*If you are in an unlawful marriage, that is you have been married outside of
the Church, don’t receive Jesus until you take care of your situation. If you
need help please see me or Fr. William; we would be more than willing to
help you.

*Make a frequent confession, at least once a month at the least once every
other month.

*Receive Jesus in purity and love, with reverence; consider returning to the
age old practice which the Church most desires, that of receiving
Jesus on the tongue.
Our Holy Father Benedict has made known his wish for Catholics to return to that age-old tradition of receiving communion kneeling and on the tongue. Hopefully, in a couple of weeks, you will watch the W.Y.D events on T.V., that the youth and I are attending. At the WYD Mass and all papal Masses you will see that all of those who receive communion from the Holy Father receive Jesus kneeling and on the tongue, unless they are physical unable to kneel; but then they still receive on the tongue. (By the way, it is good for Catholics to know, that Communion in the hand was merely an indult giving to certain missionary countries. It was never meant to be the normal way of receiving. (Show the Tee Shirt the youth made for the last W.Y.D. here… “If at the name of Jesus every knee shall bend…What about before the very person of Jesus?”). Kneeling again would be a great way to make reparation for all of those who don’t believe, adore, hope and love Jesus in the Holy Eucharist.)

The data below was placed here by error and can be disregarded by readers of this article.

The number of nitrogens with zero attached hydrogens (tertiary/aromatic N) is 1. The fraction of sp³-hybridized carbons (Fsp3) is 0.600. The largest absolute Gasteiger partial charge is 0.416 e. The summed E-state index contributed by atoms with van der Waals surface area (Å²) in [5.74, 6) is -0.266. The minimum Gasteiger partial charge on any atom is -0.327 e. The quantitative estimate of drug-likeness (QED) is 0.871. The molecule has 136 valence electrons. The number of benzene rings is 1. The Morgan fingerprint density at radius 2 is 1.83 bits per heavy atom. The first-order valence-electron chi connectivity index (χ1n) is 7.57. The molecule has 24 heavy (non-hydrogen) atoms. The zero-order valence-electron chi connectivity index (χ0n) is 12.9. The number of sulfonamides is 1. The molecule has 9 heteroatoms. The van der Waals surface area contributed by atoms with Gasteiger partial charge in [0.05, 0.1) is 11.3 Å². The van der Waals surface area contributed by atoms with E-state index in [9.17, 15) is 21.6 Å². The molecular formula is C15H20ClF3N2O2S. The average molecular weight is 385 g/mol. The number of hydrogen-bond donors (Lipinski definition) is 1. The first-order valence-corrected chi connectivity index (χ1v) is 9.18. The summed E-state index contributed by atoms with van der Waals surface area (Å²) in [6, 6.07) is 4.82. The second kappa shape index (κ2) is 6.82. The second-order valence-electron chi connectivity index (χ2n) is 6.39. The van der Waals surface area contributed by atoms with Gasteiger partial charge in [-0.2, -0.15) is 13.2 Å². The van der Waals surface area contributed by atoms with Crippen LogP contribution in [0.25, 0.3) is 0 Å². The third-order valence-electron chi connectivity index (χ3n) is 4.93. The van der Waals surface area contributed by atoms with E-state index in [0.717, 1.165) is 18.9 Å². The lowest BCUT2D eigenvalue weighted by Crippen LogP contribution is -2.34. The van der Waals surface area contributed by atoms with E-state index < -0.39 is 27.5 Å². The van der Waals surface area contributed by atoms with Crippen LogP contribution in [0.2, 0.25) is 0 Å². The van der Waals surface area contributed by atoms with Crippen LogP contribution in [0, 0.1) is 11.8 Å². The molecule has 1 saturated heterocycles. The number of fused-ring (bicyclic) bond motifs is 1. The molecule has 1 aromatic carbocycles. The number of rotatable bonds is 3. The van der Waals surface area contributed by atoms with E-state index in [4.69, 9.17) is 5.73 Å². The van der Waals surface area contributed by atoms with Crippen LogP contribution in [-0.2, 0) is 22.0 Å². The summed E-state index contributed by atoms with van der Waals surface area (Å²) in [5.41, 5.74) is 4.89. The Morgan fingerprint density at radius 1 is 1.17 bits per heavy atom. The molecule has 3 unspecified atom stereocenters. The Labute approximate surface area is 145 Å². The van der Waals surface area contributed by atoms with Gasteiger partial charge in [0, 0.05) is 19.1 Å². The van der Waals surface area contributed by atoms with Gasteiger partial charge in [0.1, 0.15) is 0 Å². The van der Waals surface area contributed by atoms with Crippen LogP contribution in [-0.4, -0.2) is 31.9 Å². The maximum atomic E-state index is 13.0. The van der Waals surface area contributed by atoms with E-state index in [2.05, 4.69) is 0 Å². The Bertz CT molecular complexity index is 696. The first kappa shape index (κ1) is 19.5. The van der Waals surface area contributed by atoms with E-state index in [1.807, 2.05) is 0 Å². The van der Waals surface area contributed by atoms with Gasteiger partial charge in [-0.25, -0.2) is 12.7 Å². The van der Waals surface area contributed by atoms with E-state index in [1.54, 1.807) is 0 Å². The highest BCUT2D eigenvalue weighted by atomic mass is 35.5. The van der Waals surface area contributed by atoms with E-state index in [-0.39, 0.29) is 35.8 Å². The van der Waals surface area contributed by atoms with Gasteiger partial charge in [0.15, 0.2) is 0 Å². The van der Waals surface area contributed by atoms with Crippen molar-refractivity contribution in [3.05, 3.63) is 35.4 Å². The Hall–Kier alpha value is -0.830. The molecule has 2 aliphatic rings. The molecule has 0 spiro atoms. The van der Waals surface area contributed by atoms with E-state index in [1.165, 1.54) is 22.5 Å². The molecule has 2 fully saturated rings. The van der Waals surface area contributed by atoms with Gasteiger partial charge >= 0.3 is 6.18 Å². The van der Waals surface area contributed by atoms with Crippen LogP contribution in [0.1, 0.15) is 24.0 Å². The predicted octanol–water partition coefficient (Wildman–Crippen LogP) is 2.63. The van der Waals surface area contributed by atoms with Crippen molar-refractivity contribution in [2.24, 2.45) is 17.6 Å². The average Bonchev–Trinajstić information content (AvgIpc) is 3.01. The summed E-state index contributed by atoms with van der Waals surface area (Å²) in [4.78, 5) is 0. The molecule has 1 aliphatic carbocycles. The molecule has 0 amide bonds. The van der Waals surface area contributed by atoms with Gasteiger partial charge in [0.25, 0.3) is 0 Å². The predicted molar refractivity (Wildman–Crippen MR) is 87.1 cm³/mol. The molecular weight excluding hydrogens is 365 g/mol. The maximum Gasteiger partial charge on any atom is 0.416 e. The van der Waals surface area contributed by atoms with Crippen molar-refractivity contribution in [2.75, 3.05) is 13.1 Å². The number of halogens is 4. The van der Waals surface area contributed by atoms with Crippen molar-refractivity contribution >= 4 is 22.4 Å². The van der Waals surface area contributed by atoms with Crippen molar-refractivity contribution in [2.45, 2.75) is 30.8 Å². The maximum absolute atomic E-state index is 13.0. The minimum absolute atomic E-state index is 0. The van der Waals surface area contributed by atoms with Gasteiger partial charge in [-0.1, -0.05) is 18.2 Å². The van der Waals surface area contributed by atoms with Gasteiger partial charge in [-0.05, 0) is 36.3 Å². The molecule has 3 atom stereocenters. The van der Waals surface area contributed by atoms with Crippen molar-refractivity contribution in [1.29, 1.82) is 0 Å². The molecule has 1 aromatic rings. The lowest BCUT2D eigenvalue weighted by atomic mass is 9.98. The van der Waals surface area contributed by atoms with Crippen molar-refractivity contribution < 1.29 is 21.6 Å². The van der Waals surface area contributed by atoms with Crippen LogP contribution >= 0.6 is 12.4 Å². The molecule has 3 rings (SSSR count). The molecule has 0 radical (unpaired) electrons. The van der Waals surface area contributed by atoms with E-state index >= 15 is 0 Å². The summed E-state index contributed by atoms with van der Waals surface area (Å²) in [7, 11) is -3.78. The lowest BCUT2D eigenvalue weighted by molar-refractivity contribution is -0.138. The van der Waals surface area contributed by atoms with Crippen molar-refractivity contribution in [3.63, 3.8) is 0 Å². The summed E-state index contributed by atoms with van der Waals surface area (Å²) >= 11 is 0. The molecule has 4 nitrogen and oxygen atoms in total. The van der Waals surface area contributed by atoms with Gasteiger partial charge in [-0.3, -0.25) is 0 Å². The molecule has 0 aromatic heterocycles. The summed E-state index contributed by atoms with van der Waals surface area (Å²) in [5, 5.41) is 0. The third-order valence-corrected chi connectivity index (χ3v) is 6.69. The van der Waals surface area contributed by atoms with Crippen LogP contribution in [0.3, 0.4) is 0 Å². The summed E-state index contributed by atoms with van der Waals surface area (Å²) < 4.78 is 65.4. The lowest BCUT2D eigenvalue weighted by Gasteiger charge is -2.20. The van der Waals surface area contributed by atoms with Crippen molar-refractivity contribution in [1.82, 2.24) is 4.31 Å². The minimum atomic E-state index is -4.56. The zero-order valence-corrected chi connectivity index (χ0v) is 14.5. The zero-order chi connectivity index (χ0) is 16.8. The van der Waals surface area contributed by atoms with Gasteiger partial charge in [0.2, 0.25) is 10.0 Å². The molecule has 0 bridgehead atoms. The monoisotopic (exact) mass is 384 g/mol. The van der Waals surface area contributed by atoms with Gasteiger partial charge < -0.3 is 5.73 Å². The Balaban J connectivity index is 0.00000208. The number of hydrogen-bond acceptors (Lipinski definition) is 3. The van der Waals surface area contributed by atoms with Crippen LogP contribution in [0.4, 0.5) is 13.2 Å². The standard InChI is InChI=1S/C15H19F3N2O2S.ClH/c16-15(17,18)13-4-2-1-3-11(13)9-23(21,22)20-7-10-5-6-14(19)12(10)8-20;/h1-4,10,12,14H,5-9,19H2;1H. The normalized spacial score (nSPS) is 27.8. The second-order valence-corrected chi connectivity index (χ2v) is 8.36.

*Adoration of Jesus at Mass offering our selves and all we have especially
our self wills in a sacrifice of love to Him and to the Father through Him.

*Proper behavior and dress in Church; silence in His presence; dress as to a
wedding for Holy Mass is the wedding of your soul with God’s.

*Adoration of the Holy Eucharist, Jesus, outside of Mass.